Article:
This is the biggest and most difficult part.

Take the threaded bar and cut off two pieces of about 18-20 cms. I used a clamp to attach the bar to my table. Doing so, make sure that the vertical part of the clamp touches the bar. This will keep the bar from rolling away and make things easier to fasten it onto the table.

Attach one M14-screw nut to the end of the bar. You can use the bench vice and the tongs to do so.

Take the wood block and screw two holes with the 8mm-wood-drill through the whole thickness of the block (the center drill of the saw drill normally has 8mm). Then get the saw-drill into the drill rig and cut out two round pieces. You'll have to cut from both sides of the block as the saw is not deep/broad enough to cut through the whole block. The saw blades come by 32 and 36mms, but no 34mm - if you get a 34mm anyways, take it instead of 36; you need 34mms as the crutch feet-ends that later-on use as pipe-ends fit tightly into 34mm-pipes.

Now you have to use the grinding bench to grind these round wood parts of a outer diameter of 36mm to 34mm.This is a quite dusty work. If you're not a dirty punk like me, don't do it in your room.

After grinding the outer diameter, you'll have to drill the inner diameter of the wood, so span it into your drill rig using the M14-drill. To make sure, it's centered you can pre-drill the surface to see if it's in equal distance to the hole.

Stick the wood-pipes onto the bar and fasten it with the second screw nut.

Put the other end of the bar into the crutch-pipe and fasten it with two screws: drill two 5mm-holes right through pipe and bar, use the 8,5mm-drill (or any other bigger than 5mm) to grind a phase into the pipe-holes, now you can sink the counter-sunk screws into the pipes surface and fasten with M5 self-securing screw nuts. Recommended that you shorten the screws to the right length, you can do that by using a metal saw plus bench vice (don't clamp the head).

Now you'll have to find out how long your aluminium pipe will be that you want to wrap over the wood and use it as battery-holder and surface for the leds. Put a battery, the crutch feet-end and the ready-made bar-wood-piece in line with little space between the parts and measure from the wood to the whole conic socket of the rubber. In my case, it was about 18cms in total. Cut the pipe using the metal saw and the saw gauge, then grind down the sharp ends.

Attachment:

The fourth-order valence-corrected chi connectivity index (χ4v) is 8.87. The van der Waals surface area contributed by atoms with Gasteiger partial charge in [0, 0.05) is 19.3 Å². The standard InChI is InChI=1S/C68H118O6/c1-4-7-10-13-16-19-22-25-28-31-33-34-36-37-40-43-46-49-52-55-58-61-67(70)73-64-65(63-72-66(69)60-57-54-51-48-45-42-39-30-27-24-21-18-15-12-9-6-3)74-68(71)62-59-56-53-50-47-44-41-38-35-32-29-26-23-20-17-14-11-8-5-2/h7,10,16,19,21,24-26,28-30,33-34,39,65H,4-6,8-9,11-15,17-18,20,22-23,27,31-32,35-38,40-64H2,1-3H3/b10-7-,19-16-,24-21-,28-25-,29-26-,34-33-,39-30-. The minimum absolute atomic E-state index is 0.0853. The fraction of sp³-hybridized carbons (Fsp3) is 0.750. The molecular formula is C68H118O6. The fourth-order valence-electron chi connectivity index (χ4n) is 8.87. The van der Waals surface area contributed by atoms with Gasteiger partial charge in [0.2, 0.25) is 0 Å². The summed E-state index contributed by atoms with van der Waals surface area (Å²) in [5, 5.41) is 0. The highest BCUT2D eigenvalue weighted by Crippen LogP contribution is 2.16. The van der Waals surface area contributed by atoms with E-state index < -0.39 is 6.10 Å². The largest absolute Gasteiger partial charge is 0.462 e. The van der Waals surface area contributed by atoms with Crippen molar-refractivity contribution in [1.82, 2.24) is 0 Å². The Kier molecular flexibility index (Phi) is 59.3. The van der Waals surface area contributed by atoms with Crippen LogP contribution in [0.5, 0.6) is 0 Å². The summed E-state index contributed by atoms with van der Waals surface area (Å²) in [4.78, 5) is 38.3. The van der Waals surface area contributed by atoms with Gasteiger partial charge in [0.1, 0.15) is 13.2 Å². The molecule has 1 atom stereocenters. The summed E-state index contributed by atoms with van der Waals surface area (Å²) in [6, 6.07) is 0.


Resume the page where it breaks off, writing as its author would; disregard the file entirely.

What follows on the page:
My wood-pipe is 6cms length. Therefore i cut 4x2 holes into the aluminium pipe, 2 and 4 cms from the end using the 3mm-drill: I centered the pipe in the drill rig and drill right through the whole pipe, then measured the distance between to opposite holes, marked at the half and drilled holes through again; makes it 2x4 holes.

Wrap the the pipe over the wood and attach it with the 32 (16 each head) tiny screws.

2cms from the other (open) end drill a hole for the cables (i used the M6-drill), file the hole as you want things smooth to not cut any cables by sharp edges.

Get your led stripe. You have to cut off some of the silicon from the ends of the led-stripes. You can check yt to know howto do that. In fact, you'll have to cut near the first led, but have to avoid to cut off the stripe, otherwise you can't solder the cables to the stripes: I suggest to not cut unto the very stripe, but to cut into the silicone and try to tear it away from the rest. (I did so, after cocking the first stripe)

Run the ends of the cable through this hole, heat up both , the cable and the stripe, then put solder onto it: if metal parts are not equally heated up, solder does not stick to both to connect.

<p>I bet that's quite a show in the dark. (When the aluminum rod isn't broken, that is.)</p>
yeah, it is quite a show. But as aluminium breaks away easily, i tried it with steel, but that's too heavy. I guess the best material for such a project would be zinc coated steel-pipes with a thickness of 0,5cm, but those are hard to find; i found some curtain holders that might match. But actually i'm thinking about alu again: i just can't make staffs that are demountable. All other jugglers around here use alu, too, and it works as long as you don't drill holes into it, say they only drill holes to attach the kevlar.<br>Yet i'm thinking about making something new. I wanna try out, if i can use the stack-effect using pipes around the kevlar heads and holes in the section below the heads. Then, by swinging the staff, air should flow through the holes along the pipes and tear the flames out of the open ends, but it's still theory and the problem will be to make it possible to maybe demount the pipes to dip the heads into oil.

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Bio: i'm 35. With 23, i started with a stage in taylorship, did sum time-work, changed to saddleryuntil now, worked in a middle-age-onlineshop. Three years ... More »